FEMA: Federal Emergency Management Agency
GAO: Government Accountability Office (formerly the General Accounting Office)
GIS: Geographic information system
ICE: Immigration and Customs Enforcement
INL: Bureau of International Narcotics and Law Enforcement Affairs
KIND: Kids in Need of Defense
MCSO: Macon County Sheriff’s Office
MS-13: Mara Salvatrucha-13
NBPC: National Border Patrol Council
NGO: Non-governmental organization
NORTHCOM: U.S. Northern Command
NSC: National Security Council
OFAC: U.S. Department of the Treasury’s Office of Foreign Assets Control
PAIC: Patrol Agent in Charge
PRI: Partido Revolucionario Institucional
PERF: Police Executive Research Forum
POE: Port of Entry
SOUTHCOM: U.S. Southern Command
TSA: Transportation Security Administration
UDA: Undocumented alien
USCIS: U.S. Citizenship and Immigration Services
USCG: U.S. Coast Guard
WFP: World Food Programme
A Note on Names
A number of individuals whose comments and insights appear in this book either live in or have left situations where violence is a constant threat. I use pseudonyms for those at risk, and I have not identified their hometowns or given specific details about where they are living now.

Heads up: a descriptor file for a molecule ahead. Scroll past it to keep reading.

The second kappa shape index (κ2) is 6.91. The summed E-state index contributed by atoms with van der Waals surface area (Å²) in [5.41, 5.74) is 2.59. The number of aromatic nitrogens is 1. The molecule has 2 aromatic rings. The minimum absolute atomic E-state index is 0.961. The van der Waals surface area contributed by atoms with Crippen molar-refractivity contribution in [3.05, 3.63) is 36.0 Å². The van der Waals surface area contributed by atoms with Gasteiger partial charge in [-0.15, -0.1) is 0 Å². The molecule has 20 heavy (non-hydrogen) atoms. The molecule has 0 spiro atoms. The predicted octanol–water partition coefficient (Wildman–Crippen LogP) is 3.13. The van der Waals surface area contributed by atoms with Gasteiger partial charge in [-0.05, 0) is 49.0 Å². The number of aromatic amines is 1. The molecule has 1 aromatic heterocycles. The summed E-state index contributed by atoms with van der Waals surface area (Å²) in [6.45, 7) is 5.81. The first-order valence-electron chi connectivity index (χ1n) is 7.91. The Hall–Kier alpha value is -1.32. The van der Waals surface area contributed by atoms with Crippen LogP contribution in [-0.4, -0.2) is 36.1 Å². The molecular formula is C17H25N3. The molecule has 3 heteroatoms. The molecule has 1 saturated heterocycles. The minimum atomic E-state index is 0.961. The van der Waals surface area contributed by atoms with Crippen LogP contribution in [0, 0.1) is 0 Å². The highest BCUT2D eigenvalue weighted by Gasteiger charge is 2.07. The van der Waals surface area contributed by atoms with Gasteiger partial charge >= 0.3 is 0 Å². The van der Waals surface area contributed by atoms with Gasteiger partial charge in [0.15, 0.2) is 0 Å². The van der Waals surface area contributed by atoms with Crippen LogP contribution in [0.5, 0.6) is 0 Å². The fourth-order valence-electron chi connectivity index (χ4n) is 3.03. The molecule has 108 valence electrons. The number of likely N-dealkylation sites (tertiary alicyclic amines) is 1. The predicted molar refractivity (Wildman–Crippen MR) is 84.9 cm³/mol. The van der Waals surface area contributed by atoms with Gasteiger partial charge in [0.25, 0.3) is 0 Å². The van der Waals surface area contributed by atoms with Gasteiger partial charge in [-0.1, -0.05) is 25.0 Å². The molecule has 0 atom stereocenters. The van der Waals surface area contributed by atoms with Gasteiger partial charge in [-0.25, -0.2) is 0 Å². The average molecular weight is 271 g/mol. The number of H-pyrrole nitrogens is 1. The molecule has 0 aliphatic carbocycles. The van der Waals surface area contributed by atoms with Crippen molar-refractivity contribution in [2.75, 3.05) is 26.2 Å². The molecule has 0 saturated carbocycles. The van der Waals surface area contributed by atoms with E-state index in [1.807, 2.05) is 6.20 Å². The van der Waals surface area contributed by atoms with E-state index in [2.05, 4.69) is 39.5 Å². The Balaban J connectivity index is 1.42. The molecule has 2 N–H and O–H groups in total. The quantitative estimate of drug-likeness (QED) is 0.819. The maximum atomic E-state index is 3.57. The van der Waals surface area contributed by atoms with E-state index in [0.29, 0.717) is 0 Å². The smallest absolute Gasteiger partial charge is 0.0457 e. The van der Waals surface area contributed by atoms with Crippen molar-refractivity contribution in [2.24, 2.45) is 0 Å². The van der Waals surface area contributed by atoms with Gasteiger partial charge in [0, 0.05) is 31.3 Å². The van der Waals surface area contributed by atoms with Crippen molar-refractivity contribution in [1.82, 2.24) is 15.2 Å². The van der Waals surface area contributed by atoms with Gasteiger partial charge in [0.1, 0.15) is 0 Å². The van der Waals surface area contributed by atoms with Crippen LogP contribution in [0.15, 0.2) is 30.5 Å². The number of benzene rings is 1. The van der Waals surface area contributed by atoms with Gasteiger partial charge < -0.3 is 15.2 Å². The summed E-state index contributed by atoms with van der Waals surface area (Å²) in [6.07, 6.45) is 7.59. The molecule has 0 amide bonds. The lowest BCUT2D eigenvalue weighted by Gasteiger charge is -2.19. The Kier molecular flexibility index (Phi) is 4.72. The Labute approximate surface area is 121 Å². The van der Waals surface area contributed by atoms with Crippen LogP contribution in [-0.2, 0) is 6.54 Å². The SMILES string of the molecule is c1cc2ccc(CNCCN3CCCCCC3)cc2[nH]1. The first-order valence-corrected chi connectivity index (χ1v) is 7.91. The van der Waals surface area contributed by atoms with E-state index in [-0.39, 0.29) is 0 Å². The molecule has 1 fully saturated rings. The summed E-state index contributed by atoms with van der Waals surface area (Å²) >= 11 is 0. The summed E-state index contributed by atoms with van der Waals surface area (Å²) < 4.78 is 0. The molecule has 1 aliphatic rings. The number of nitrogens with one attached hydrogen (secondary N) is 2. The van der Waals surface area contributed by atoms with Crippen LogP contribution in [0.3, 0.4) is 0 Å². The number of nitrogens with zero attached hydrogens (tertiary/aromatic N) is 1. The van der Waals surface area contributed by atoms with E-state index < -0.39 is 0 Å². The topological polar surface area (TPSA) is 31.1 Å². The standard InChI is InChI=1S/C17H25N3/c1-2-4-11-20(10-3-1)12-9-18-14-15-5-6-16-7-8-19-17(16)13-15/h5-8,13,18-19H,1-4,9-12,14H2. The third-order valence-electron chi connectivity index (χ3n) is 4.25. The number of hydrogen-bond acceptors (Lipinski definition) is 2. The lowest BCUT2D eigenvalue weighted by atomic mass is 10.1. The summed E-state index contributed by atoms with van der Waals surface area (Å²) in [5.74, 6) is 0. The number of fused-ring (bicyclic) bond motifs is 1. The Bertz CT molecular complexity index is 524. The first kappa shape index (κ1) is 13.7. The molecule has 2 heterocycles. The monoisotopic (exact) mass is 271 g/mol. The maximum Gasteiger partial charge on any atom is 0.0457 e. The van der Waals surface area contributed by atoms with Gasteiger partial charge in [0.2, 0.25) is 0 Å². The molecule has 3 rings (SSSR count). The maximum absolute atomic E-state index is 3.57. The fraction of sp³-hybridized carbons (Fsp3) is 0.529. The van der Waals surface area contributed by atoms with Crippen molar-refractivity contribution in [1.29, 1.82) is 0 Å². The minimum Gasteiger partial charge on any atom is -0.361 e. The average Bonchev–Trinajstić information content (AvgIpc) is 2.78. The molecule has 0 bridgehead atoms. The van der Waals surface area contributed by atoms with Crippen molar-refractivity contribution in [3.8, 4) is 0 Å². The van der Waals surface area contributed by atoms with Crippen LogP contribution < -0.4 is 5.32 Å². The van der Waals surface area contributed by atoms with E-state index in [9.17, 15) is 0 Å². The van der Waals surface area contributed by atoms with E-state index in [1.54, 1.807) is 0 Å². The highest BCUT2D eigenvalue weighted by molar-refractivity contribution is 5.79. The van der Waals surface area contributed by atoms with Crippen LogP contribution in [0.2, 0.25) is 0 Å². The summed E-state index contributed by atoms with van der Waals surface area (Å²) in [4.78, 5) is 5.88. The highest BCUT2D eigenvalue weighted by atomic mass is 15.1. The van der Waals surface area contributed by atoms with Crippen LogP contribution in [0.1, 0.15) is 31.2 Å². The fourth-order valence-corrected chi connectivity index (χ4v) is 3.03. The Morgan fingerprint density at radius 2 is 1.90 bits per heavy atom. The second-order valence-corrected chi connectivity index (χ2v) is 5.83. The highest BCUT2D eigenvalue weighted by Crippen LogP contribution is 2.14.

by Senator Heidi Heitkamp
Howard G. Buffett is one of the most brilliant, outside-the-box thought leaders I’ve ever met. His ideas often challenge the status quo and force people out of their comfort zones. His foundation specializes in helping vulnerable people in some of the most dangerous and difficult situations on Earth, and he lives by a hard-and-fast rule: You must take risks and not be afraid to fail, because the same stale thinking and ideas will get you nowhere.